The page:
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Home > Audio, Podcast, Show > Look for jobs outside the norm — from the Career Opportunities Podcast

Look for jobs outside the norm — from the Career Opportunities Podcast

June 4th, 2013

Career Opportuntiies Logo 2012

Whenever people think about jobs it seems they always focus on the typical choices — doctor, lawyer, engineer, programmer, salesperson. While these are certainly some of the better known career paths in today’s world, I would challenge each of you to think outside the norm, at least a little, when contemplating your first — or next – job. You might be surprised what you find there.

Books by Douglas E. Welch

Like everyone, my career thinking can get trapped in the usual ruts. Since we are surrounded with these typical job types, it can be difficult to see that there are a myriad of choices available to innovative careerists. In my own case, I recently had a moment where I remembered that not everyone works in an office (or home office) hunched over their computer.

Last Saturday, my wife, son and I took a trip to Santa Cruz Island, part of the Channel Islands National Park off the coast of Southern California. It really helped to shake up my thinking about careers, as I was reminded of many jobs that the average person doesn’t even contemplate. From the dock in Ventura Harbor to Prisoner’s Harbor on Santa Cruz Island and during our time on the island, I met many people who were living the antithesis of the 9 to 5 office career. When cocooned within our own typical careers and thoughts about work, we can forget (or ignore the fact) that these options even exist. Based on my experience, let me introduce you to a number of jobs and careers that perhaps you have never considered.

First, we encountered the staff of Island Packers, who deliver hikers, campers and workers to and from the islands via catamaran. Of course, there were office staff members who handled ticketing and other business functions, but there were also the crews on the boats who ensure a quick and safe journey. They have to handle the logistics of moving people, camping gear, kayaks and supplies to and from the boat which only has limited access to the island dock. They have to be sea and safety conscious while also focusing on customer service and making sure their visitors have an enjoyable time.

Many of these same staffers also take on the role of hike leader and naturalist once we arrived at the island. They introduced us to the unique environment of the park, warned us of hazards, and made clear the rules we needed to obey to protect the flora and fauna of the island. Some of these people were college educated in ecology, biology and other sciences and some were not, but all were personable and knowledgeable. Talking with one staffer, I heard that she had volunteered on the island for many months before deciding to pursue her career there.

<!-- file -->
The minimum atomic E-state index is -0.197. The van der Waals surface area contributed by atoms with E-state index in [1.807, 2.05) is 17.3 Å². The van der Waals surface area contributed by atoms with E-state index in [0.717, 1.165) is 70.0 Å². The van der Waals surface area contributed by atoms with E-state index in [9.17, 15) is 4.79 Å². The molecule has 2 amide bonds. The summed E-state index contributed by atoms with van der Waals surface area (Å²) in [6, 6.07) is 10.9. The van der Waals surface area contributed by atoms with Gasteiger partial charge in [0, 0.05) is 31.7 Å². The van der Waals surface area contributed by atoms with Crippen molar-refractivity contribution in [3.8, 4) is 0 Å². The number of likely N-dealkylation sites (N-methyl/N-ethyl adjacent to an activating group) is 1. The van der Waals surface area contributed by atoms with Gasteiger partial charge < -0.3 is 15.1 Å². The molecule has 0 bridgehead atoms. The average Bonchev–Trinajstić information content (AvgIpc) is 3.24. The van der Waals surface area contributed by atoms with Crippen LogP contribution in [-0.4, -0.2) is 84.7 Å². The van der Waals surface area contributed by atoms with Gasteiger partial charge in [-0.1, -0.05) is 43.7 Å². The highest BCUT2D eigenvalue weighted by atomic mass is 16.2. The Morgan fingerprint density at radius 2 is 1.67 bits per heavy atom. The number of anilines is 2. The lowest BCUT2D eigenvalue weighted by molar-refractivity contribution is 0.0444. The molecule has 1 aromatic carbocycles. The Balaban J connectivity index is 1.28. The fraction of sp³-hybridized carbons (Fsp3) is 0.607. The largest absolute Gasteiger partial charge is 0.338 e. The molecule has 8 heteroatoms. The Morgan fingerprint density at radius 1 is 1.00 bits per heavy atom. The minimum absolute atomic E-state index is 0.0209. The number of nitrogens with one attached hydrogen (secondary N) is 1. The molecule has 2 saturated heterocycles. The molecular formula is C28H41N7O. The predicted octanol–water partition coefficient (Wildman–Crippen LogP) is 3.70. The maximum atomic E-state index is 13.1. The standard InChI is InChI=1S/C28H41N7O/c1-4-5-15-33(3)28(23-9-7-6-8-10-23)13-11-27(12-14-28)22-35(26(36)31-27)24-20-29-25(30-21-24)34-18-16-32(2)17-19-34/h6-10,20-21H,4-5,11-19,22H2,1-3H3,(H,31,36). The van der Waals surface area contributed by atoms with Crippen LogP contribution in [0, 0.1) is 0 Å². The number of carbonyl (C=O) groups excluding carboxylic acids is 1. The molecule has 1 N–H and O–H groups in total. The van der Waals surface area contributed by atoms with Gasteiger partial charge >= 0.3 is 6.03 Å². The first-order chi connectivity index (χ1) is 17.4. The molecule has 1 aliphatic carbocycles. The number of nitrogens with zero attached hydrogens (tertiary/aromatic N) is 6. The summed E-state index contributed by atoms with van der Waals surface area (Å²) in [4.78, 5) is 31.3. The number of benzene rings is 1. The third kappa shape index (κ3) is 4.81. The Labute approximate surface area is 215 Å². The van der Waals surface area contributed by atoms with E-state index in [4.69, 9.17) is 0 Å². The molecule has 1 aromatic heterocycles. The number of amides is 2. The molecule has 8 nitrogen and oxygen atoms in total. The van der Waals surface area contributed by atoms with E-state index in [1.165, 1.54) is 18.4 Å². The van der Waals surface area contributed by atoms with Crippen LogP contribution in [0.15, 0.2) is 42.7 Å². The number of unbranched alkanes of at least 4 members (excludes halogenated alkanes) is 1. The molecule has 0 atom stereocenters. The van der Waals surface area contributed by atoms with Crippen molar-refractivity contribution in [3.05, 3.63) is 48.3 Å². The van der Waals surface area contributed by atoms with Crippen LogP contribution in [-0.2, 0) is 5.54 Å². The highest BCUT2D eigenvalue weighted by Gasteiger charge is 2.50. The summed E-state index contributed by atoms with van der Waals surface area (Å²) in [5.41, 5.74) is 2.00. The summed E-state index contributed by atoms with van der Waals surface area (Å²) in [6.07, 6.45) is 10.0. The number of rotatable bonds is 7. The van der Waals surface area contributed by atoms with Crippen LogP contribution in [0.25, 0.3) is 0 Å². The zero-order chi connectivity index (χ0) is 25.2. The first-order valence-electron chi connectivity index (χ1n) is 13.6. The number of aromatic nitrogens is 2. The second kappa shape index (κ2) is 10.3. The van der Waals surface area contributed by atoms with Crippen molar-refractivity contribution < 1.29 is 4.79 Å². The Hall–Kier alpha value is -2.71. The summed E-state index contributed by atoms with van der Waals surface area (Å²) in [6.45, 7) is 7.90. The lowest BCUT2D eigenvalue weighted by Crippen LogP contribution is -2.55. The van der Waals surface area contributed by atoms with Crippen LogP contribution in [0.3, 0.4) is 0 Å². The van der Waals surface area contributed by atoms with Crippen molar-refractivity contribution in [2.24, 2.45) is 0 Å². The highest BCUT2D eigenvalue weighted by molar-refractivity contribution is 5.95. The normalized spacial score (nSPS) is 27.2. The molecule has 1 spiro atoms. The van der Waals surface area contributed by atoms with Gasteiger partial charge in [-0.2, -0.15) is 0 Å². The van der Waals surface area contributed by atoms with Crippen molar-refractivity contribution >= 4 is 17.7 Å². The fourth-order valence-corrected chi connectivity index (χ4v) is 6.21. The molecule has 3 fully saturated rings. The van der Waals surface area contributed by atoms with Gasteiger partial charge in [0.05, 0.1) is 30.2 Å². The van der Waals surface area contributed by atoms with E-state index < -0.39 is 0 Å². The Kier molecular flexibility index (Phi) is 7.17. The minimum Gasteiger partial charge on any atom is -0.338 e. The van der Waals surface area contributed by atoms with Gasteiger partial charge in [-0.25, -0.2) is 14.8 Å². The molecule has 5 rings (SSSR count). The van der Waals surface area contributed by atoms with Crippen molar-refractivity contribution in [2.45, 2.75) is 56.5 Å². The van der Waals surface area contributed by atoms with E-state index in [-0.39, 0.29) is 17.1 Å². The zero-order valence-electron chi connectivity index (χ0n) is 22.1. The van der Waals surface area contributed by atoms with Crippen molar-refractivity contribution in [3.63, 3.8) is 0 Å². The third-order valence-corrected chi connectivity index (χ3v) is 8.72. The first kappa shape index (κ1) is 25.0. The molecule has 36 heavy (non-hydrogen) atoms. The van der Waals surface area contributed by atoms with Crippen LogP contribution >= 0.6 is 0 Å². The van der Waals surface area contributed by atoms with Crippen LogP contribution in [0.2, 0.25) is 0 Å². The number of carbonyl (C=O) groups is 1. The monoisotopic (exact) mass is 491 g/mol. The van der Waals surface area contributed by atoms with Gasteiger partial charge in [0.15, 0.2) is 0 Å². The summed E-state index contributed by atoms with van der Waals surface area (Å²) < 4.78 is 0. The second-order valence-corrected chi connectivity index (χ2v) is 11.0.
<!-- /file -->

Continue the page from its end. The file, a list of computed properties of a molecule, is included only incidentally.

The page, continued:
Once on the island I met another collection of professionals. There were, of course, the National Park rangers who lived and worked on the island, protecting the environment, maintaining the infrastructure of campgrounds and buildings and engaging in scientific studies about the unique plants and animals that live there. In some cases, this involves tracking and tagging — with microchips and radio collars — the endangered Channel Island Fox that lives only on the Channel Islands. These rangers are joined by several different private contractors who are hired by the National Park Service to work on construction and other infrastructure projects as well as scientific studies such as population studies, geologic research projects and more.

Finally, there were the hosts of our particular trip, The Friends of the Islands Fox. This group is part of the Channel Islands Foundation non-profit and they have been working (quite successfully) for years with the National Park Service and other groups to bring the Channel Island Fox back from the brink of extinction. Staffers, including my close friend, Keri, are volunteers who visit schools with programs educating students about the Island Fox. They work with teachers and students to learn how the foxes live and how they are monitored with radio collars and microchip implants.

None of these people have what might be considered a “normal” job, even though they are using skills and knowledge that would serve them well in any position. Through either direct choice or simply serendipity they have found careers far outside the norm and flourished there. Take these people as an example of how every career need not be the same old, same old, career. You don’t have to fall into the usual job classifications, you can use your work skills, knowledge and outside interests to develop a career that other people might envy — if they know about it at all.


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